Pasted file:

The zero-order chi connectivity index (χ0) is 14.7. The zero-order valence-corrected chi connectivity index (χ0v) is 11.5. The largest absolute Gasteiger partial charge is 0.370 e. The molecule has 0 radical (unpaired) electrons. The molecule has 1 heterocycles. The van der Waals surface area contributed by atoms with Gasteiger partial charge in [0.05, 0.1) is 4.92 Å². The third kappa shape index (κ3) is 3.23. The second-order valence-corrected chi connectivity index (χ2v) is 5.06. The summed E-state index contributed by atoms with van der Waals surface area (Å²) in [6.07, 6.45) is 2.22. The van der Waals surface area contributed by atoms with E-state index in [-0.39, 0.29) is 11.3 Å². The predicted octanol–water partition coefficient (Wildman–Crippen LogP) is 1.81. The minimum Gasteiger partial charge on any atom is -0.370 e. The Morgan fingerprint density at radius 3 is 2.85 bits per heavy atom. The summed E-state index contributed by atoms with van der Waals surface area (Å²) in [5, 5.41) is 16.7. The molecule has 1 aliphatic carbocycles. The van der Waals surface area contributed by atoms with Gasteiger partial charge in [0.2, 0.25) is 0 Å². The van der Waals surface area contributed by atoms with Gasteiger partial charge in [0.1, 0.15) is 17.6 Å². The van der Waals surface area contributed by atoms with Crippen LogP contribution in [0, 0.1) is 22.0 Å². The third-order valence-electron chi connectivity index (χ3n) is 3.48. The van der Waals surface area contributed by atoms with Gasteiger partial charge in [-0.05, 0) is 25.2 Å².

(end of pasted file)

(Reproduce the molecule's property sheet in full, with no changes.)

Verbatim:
The zero-order chi connectivity index (χ0) is 14.7. The zero-order valence-corrected chi connectivity index (χ0v) is 11.5. The largest absolute Gasteiger partial charge is 0.370 e. The molecule has 0 radical (unpaired) electrons. The molecule has 1 heterocycles. The van der Waals surface area contributed by atoms with Gasteiger partial charge in [0.05, 0.1) is 4.92 Å². The third kappa shape index (κ3) is 3.23. The second-order valence-corrected chi connectivity index (χ2v) is 5.06. The summed E-state index contributed by atoms with van der Waals surface area (Å²) in [6.07, 6.45) is 2.22. The van der Waals surface area contributed by atoms with E-state index in [-0.39, 0.29) is 11.3 Å². The predicted octanol–water partition coefficient (Wildman–Crippen LogP) is 1.81. The minimum Gasteiger partial charge on any atom is -0.370 e. The Morgan fingerprint density at radius 3 is 2.85 bits per heavy atom. The summed E-state index contributed by atoms with van der Waals surface area (Å²) in [5, 5.41) is 16.7. The molecule has 1 aliphatic carbocycles. The van der Waals surface area contributed by atoms with Gasteiger partial charge in [0.2, 0.25) is 0 Å². The van der Waals surface area contributed by atoms with Gasteiger partial charge in [0.1, 0.15) is 17.6 Å². The van der Waals surface area contributed by atoms with Crippen LogP contribution in [0, 0.1) is 22.0 Å². The third-order valence-electron chi connectivity index (χ3n) is 3.48. The van der Waals surface area contributed by atoms with Gasteiger partial charge in [-0.05, 0) is 25.2 Å².